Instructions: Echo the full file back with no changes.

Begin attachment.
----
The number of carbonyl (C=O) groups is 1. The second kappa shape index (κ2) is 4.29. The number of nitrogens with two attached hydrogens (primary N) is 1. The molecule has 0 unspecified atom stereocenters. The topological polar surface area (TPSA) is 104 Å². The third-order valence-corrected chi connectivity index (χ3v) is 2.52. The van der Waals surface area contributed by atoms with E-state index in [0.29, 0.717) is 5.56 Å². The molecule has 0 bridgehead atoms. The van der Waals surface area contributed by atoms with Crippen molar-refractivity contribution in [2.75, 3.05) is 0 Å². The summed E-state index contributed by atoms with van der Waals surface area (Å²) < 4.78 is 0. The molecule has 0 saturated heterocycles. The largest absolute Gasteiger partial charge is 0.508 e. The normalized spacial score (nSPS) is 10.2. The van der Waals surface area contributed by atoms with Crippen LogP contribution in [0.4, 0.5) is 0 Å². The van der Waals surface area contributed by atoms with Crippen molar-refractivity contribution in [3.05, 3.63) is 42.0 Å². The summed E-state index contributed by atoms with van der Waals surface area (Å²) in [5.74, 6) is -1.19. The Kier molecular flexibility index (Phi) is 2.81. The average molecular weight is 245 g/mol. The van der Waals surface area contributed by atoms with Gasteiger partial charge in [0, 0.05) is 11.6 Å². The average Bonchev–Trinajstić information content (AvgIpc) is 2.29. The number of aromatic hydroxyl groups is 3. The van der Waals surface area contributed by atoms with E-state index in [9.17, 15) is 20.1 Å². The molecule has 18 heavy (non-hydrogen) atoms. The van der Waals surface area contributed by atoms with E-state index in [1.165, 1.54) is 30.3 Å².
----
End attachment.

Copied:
The number of carbonyl (C=O) groups is 1. The second kappa shape index (κ2) is 4.29. The number of nitrogens with two attached hydrogens (primary N) is 1. The molecule has 0 unspecified atom stereocenters. The topological polar surface area (TPSA) is 104 Å². The third-order valence-corrected chi connectivity index (χ3v) is 2.52. The van der Waals surface area contributed by atoms with E-state index in [0.29, 0.717) is 5.56 Å². The molecule has 0 bridgehead atoms. The van der Waals surface area contributed by atoms with Crippen molar-refractivity contribution in [2.75, 3.05) is 0 Å². The summed E-state index contributed by atoms with van der Waals surface area (Å²) < 4.78 is 0. The molecule has 0 saturated heterocycles. The largest absolute Gasteiger partial charge is 0.508 e. The normalized spacial score (nSPS) is 10.2. The van der Waals surface area contributed by atoms with Crippen LogP contribution in [0.4, 0.5) is 0 Å². The van der Waals surface area contributed by atoms with Crippen molar-refractivity contribution in [3.05, 3.63) is 42.0 Å². The summed E-state index contributed by atoms with van der Waals surface area (Å²) in [5.74, 6) is -1.19. The Kier molecular flexibility index (Phi) is 2.81. The average molecular weight is 245 g/mol. The van der Waals surface area contributed by atoms with Gasteiger partial charge in [0, 0.05) is 11.6 Å². The average Bonchev–Trinajstić information content (AvgIpc) is 2.29. The number of aromatic hydroxyl groups is 3. The van der Waals surface area contributed by atoms with E-state index in [9.17, 15) is 20.1 Å². The molecule has 18 heavy (non-hydrogen) atoms. The van der Waals surface area contributed by atoms with E-state index in [1.165, 1.54) is 30.3 Å².